David Garrison in his book Church Planting Movements says that one characteristic that identifies church planting movements is that they flourish in an atmosphere of uncertainty. He also notes that the opposite is true by saying, â€œGreat social stability tends to lull people into a false sense of security. They forget that life is short and that one must prepare for eternity. This creates an obstacle for affluent Western Europe, Japan, and the United States where unparalleled economic health has fostered unparalleled malaise.â€
If we’re going to reach people with the gospel, it’s wise to find those who are experiencing a personal crisis–those who know their need for Jesus. And this might lead us to people who are not like us!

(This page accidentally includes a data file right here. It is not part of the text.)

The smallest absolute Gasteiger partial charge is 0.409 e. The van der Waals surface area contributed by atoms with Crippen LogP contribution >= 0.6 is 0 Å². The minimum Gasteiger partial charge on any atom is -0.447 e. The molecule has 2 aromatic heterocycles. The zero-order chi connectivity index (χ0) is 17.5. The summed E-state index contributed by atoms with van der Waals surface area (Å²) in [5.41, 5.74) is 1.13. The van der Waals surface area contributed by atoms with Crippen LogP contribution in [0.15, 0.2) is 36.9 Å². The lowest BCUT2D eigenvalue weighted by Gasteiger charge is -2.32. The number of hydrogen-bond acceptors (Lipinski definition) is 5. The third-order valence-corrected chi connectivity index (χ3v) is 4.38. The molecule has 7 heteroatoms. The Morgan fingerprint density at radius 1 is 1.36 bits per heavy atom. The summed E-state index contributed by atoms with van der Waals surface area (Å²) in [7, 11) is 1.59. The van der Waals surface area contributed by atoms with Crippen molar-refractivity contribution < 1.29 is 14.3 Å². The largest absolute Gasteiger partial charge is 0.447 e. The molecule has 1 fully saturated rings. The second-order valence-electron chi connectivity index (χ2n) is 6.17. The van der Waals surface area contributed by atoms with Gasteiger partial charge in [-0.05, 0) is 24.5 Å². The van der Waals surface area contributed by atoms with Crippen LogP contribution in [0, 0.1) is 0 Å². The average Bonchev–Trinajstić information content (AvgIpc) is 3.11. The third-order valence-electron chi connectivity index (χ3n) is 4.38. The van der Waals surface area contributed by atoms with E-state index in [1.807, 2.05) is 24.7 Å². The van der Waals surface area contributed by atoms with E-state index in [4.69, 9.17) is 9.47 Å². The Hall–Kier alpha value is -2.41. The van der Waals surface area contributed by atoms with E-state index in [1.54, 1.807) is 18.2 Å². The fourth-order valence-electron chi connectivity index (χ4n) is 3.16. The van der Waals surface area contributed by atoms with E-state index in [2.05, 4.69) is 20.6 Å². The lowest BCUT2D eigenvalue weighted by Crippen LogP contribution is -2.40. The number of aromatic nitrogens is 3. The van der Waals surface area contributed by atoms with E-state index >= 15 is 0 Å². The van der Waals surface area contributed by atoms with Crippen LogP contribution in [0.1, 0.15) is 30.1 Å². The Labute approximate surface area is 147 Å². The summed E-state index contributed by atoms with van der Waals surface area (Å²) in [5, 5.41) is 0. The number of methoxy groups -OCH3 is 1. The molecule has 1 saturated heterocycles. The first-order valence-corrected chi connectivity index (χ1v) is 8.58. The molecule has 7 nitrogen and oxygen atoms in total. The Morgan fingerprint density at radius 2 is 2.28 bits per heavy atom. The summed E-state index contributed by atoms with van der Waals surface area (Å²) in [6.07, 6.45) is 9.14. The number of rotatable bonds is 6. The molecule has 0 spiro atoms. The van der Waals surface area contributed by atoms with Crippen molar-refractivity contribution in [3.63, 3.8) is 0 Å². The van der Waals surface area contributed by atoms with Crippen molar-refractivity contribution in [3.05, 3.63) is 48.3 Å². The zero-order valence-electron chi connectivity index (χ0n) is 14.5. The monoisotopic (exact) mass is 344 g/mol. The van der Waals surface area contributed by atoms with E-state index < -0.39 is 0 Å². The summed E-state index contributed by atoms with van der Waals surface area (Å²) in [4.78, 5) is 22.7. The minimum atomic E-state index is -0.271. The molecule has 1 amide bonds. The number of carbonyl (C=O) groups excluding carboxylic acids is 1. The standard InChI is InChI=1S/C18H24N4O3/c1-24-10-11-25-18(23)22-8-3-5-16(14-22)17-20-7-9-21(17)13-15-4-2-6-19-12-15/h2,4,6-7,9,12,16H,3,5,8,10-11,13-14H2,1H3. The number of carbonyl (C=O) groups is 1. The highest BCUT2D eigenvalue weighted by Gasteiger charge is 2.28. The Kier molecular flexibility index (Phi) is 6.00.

It’s also a well-known truth that unchurched people are most responsive to a change in lifestyle during periods of transition in their lives. A period of transition is a span of time when an individualâ€™s normal everyday behavior patterns are disrupted by some irregular event that causes stress in his or her life. Some examples would be the birth of a child, a marriage, a divorce, or a hospitalization. Those who undergo this kind of transition are even more receptive when irregular events compound themselves over a short period of time (e.g., like 9-11). However, the greater the length of time following a period of transition, the less receptive they will be.
“Jesus, make us aware of those who are needy around us and experiencing personal crisis. Give us the boldness to minister to their needs and lead them to Your feet.”